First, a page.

The tour kicks off Jan. 15 in Nanaimo, with the IGN making its way to UVic on Jan. 17. Tickets are $35 each ($25 for seniors, students and alumni) and are available through the UVic box office, by phone at 250-721-8480 or at tickets.uvic.ca. Books of four tickets for $100 are also available by calling the ticket centre.

For more information, visit internationalguitarnight.com.

 

Get local stories you won't find anywhere else right to your inbox.
Sign up here

Just Posted

VIU’s ‘Portal’ magazine is turning 30 years old. (Image courtesy Chantelle Calitz)
Vancouver Island University’s literary magazine ‘Portal’ celebrates 30 years

Virtual launch featuring contributor readings took place April 30

Nanaimo author Haley Healey recently launched her second book, ‘Flourishing and Free: More Stories of Trailblazing Women of Vancouver Island.’ (Photo courtesy Kristin Wenberg)
Nanaimo author pens second book on ‘trailblazing’ Vancouver Island women

Haley Healey’s ‘Flourishing and Free’ follows her 2020 debut ‘On Their Own Terms’

Saanich author Hannalora Leavitt hopes her new book, This Disability Experience, helps to dispel the ‘otherness’ that often surrounds people with disabilities. (Jane Skrypnek/News Staff)
Vancouver Island author demystifying disability and dismantling otherness

Hannalora Leavitt, who lives with a visual impairment, wants to change how people look at disability

Michael Demers, performing here as a member of The Lonely, died May 1 after a year-long battle with leukemia. (Photo by Benji Duke)
Victoria music community mourning Michael Demers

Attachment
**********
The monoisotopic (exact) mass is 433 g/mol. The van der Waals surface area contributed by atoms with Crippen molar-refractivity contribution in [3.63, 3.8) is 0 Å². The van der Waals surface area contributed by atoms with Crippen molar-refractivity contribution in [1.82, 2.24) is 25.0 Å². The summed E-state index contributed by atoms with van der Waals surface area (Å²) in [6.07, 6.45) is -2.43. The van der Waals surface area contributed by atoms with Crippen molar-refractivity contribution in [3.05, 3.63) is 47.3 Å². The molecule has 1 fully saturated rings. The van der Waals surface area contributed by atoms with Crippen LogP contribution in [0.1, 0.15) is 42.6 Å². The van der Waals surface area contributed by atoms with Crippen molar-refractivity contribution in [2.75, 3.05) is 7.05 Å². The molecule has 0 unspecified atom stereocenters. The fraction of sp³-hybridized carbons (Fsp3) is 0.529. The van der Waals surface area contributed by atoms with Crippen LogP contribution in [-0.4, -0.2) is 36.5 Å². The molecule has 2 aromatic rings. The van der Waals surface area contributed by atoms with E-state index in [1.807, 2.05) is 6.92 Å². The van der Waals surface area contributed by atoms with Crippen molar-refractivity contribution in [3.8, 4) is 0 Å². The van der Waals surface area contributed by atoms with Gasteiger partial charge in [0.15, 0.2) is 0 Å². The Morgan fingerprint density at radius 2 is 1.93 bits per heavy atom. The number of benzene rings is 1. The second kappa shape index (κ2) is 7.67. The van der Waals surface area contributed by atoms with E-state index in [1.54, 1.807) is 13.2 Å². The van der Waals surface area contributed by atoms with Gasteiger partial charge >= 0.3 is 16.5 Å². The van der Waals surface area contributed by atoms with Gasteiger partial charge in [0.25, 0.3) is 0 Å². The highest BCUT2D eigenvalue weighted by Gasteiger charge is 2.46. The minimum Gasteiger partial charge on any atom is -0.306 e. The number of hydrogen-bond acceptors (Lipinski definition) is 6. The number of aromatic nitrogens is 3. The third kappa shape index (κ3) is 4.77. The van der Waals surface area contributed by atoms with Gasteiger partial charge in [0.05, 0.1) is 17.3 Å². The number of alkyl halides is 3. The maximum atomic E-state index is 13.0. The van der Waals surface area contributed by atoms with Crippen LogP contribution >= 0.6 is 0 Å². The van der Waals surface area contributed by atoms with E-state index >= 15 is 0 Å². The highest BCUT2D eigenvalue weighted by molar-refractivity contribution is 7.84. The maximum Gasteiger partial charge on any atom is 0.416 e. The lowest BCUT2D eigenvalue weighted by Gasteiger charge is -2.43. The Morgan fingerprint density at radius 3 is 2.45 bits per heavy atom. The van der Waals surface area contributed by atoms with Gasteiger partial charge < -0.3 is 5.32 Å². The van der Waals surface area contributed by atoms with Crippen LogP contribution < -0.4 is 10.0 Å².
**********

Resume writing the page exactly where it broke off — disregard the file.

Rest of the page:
Veteran singer-songwriter, co-founder of The Lonely dies at 63 due to leukemia

The Royal B.C. Museum has added a tamba dining set, used by a Punjabi man on his voyage to Canada in 1927, to its ‘100 Objects of Interest’ online collection. (Courtesy of Royal B.C. Museum)
Punjabi dining set added to Royal B.C. Museum’s ‘100 Objects of Interest’ collection

Set used by Indar Singh Gill on his voyage from Punjab to Canada in 1927

Musqueam and Qualicum First Nations artist, Mathew Andreatta, next to several of his ongoing projects, including carvings and illustrations. (Submitted photo)
Island artist considers art a means to reconnect with his Indigenous identity

Andreatta thought of TOSH as a space of learning and creation

Nicolle Nattrass and Michael Armstrong are presenting an online reading on May 9. (Photos courtesy Joni Marcolin/Heather Armstrong)
Nanaimo playwrights present online Mother’s Day script readings

Nicolle Nattrass and Michael Armstrong to read from in-progress plays

Marianne Turley is one of this year’s City of Nanaimo Culture and Heritage Award winners for Honour in Culture. (Bulletin file photo)
Longtime Vancouver Island Symphony board member gets posthumous culture award

Marianne Turley receives City of Nanaimo Culture and Heritage Award for Honour in Culture

The CVAC Fine Arts Show is always something to see and 2021 promises to be no different, as they adopt a fully multimedia approach. (File photo)
Cowichan Valley Fine Arts Show goes multimedia for 2021

The show, which runs from May 1-22 will be available both in person and online.

Dinner After a Death, a painting by Sooke artist Bryan Cathcart is part of a collection featuring his work at the Outsiders and Others Gallery in Vancouver. (Contributed - Bryan Cathcart)
Sooke artist finds creativity by expanding artistic horizons

Bryan Cathcart, 26, featured at Vancouver gallery

Viking-inspired fantasy writer Joshua Gillingham of Nanaimo and Seattle-based Islamic science fiction editor Muhammad Aurangzeb Ahmad are co-editing ‘Althingi – The Crescent and the Northern Star.’ (Photos submitted, illustration by Lada Shustova/Figue)
Nanaimo author co-editing historical anthology connecting Vikings and Muslims

Joshua Gilligham presents ‘Althingi – The Crescent and the Northern Star’

Saltair-based writer, Krista May. (Janet Kelly photo)
Island writers make long-list for 2021 CBC Short Story Prize

Krista May and Angie Ellis among 33 finalists selected out of over 3,000 entrants

Most Read